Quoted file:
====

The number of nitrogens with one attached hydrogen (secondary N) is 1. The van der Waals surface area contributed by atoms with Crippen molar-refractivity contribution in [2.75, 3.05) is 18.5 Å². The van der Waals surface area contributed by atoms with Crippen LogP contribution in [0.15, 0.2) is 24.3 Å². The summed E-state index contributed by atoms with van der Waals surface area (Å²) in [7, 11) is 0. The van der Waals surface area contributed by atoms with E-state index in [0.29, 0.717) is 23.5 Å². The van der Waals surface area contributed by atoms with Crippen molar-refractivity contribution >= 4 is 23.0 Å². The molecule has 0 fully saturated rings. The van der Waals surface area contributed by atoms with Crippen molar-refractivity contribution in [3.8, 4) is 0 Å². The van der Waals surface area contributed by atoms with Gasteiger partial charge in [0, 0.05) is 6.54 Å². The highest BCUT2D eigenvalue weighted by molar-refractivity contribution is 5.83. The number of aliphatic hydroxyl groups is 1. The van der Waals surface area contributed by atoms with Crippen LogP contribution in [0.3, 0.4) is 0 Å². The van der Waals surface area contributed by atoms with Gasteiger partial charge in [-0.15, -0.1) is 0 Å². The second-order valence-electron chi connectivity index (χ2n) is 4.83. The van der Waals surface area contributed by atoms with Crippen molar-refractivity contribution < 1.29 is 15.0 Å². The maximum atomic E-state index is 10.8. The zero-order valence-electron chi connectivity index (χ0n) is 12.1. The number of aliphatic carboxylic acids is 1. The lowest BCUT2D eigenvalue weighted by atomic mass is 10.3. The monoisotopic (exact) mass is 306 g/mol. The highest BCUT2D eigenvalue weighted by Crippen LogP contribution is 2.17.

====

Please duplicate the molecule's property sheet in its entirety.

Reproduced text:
The number of nitrogens with one attached hydrogen (secondary N) is 1. The van der Waals surface area contributed by atoms with Crippen molar-refractivity contribution in [2.75, 3.05) is 18.5 Å². The van der Waals surface area contributed by atoms with Crippen LogP contribution in [0.15, 0.2) is 24.3 Å². The summed E-state index contributed by atoms with van der Waals surface area (Å²) in [7, 11) is 0. The van der Waals surface area contributed by atoms with E-state index in [0.29, 0.717) is 23.5 Å². The van der Waals surface area contributed by atoms with Crippen molar-refractivity contribution >= 4 is 23.0 Å². The molecule has 0 fully saturated rings. The van der Waals surface area contributed by atoms with Crippen molar-refractivity contribution in [3.8, 4) is 0 Å². The van der Waals surface area contributed by atoms with Gasteiger partial charge in [0, 0.05) is 6.54 Å². The highest BCUT2D eigenvalue weighted by molar-refractivity contribution is 5.83. The number of aliphatic hydroxyl groups is 1. The van der Waals surface area contributed by atoms with Crippen LogP contribution in [0.3, 0.4) is 0 Å². The van der Waals surface area contributed by atoms with Gasteiger partial charge in [-0.15, -0.1) is 0 Å². The second-order valence-electron chi connectivity index (χ2n) is 4.83. The van der Waals surface area contributed by atoms with Crippen molar-refractivity contribution < 1.29 is 15.0 Å². The maximum atomic E-state index is 10.8. The zero-order valence-electron chi connectivity index (χ0n) is 12.1. The number of aliphatic carboxylic acids is 1. The lowest BCUT2D eigenvalue weighted by atomic mass is 10.3. The monoisotopic (exact) mass is 306 g/mol. The highest BCUT2D eigenvalue weighted by Crippen LogP contribution is 2.17.